The girls at my school are always asking for "tween" novels in the library and I am always hesitant to purchase them for our collection. Most that I have read are, in my opinion, not appropriate for a school library. Now, before we get to the whole censorship issue, because of space, public opinion, budget and other constraints, school librarian, especially elementary school librarian need to be a little careful when selecting titles for the collections. So I have purchased very few of this genre for our school.
Talia Talk by Christine Hurley Deriso deals with the friendship changes that await the girls going to middle school. Talia Farrow is an 11 year old whose mother hosts a local morning news show. Her mom is constantly sharing stories about Talia which embarrass her. Stories involving crayons up the nose and vomiting on her piano teacher that make Talia cringe when she thinks about them. Talia's best friend, Bridget, is determined, confident, sometimes bossy and when they hit middle school she encourages Talia to sign up for the morning announcement TV show called the Broadview Middle School Oddcast, even though Talia isn't sure she wants to. Bridget is my favorite character, she's funny, and not afraid to express herself regardless of what people think.
Of course, it wouldn't be a tween novel, if there wasn't any tween angst. Meredith and Brynne are former BFFs with Bridget and Talia. As the girls enter middle school, these two decide they are too cool for Bridget, but might be able to put up with Talia if she abandons her friendship with Bridget. I know, typical story line for one of these books, but from personal experience as the father of a high school daughter, typical story line for real life too. Predictably, they all four make the staff of the news broadcast and the two tween queens scheme to get Bridget fired as the director by circulating a petition. In order to get a majority, Meredith bribes one staff member with an invitation to her birthday party and it comes down to whether Talia will sign or not. The birthday party is THE social event of the season complete with DJ, strobe light and dance floor. Meredith is registered at the hottest clothing store and expects all gifts to come from her list. Christine Hurley Deriso does and exceptional job of making these girls seem snobby and mean without crossing the line of realism. Everything she writes is dead on correct about how some middle school girls act.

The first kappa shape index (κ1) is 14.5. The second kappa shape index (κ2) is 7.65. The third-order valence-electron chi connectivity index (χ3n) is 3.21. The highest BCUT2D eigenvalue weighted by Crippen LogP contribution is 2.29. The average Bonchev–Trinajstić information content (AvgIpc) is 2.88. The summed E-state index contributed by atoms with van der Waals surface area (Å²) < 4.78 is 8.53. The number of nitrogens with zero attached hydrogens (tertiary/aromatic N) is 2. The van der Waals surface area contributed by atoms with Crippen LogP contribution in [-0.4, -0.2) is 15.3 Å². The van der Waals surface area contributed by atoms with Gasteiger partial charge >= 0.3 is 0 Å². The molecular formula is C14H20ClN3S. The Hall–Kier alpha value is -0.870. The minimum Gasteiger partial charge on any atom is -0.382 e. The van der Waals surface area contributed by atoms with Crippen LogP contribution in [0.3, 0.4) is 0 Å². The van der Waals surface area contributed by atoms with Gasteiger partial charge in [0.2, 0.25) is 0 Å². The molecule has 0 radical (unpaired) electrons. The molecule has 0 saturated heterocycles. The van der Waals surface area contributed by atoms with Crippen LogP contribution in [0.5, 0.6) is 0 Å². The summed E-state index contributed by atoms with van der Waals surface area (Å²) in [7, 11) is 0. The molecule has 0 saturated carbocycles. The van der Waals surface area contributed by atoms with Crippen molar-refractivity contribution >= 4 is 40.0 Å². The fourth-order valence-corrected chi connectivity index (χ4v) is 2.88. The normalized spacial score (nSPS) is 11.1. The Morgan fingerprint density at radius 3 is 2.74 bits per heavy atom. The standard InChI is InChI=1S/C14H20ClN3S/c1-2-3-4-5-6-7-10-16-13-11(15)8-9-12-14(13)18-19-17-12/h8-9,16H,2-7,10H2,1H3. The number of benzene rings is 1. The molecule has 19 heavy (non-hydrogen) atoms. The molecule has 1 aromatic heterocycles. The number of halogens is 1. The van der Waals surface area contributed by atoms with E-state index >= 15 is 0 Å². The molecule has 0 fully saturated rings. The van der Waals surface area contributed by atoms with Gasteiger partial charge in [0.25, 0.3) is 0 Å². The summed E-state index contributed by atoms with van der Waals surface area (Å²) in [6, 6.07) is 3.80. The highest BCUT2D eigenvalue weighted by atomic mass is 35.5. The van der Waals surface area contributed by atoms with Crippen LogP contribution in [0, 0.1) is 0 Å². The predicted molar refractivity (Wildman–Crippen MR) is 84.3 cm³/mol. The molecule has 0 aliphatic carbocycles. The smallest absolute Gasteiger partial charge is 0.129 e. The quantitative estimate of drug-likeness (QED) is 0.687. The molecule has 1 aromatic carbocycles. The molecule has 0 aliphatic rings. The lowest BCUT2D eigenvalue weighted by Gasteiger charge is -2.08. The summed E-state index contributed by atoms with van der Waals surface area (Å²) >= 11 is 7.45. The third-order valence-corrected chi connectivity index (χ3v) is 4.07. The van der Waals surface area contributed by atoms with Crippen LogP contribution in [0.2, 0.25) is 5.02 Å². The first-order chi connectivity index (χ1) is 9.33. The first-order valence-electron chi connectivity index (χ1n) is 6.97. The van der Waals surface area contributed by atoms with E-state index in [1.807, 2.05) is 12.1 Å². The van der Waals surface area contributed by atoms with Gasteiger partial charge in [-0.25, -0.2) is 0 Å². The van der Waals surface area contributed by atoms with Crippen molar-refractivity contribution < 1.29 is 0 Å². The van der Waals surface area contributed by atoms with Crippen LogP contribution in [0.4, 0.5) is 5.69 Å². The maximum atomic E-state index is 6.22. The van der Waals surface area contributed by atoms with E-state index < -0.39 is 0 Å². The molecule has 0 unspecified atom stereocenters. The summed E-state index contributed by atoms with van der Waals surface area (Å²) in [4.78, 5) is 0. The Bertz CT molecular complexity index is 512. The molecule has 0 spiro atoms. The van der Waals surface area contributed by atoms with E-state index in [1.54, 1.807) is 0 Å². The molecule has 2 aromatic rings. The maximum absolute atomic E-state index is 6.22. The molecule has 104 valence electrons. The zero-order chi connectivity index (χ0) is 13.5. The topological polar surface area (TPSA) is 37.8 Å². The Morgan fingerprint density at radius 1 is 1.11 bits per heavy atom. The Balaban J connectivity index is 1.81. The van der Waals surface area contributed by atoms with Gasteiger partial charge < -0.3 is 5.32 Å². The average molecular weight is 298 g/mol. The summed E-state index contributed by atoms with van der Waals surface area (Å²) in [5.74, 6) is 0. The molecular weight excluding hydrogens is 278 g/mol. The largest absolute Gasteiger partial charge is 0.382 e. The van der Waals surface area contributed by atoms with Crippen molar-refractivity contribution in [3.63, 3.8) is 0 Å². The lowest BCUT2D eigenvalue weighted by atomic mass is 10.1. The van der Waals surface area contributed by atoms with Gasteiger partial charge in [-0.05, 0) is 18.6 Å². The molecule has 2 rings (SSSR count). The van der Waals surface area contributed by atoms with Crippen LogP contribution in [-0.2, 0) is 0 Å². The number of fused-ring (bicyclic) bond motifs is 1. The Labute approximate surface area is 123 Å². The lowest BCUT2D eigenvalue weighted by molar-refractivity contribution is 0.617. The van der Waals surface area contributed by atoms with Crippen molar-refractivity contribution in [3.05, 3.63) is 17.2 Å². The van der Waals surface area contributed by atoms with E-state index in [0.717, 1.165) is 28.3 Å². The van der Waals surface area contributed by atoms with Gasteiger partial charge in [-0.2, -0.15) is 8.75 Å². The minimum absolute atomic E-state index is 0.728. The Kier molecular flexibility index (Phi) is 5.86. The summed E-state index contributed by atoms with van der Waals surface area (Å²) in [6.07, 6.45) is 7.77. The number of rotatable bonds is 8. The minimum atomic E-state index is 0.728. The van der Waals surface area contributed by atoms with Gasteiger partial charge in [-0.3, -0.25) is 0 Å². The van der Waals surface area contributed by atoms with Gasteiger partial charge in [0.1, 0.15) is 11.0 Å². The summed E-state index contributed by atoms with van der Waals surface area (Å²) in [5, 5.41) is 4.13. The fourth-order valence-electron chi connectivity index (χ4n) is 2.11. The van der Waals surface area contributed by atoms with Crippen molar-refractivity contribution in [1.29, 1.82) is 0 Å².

In addition to this story line, Talia's father died of cancer four years earlier and her mother re-enters the dating scene. While this plot could stray into the "soap opera" realm, the author does a nice job of keeping it as light as possible and blending it with the rest of the story. All in all, Talia Talk does an excellent job of storytelling, problem solving and helping young girls look at real situations with real solutions. Will it win any awards? Probably not, but I'm sure girls in the fifth grade will love it.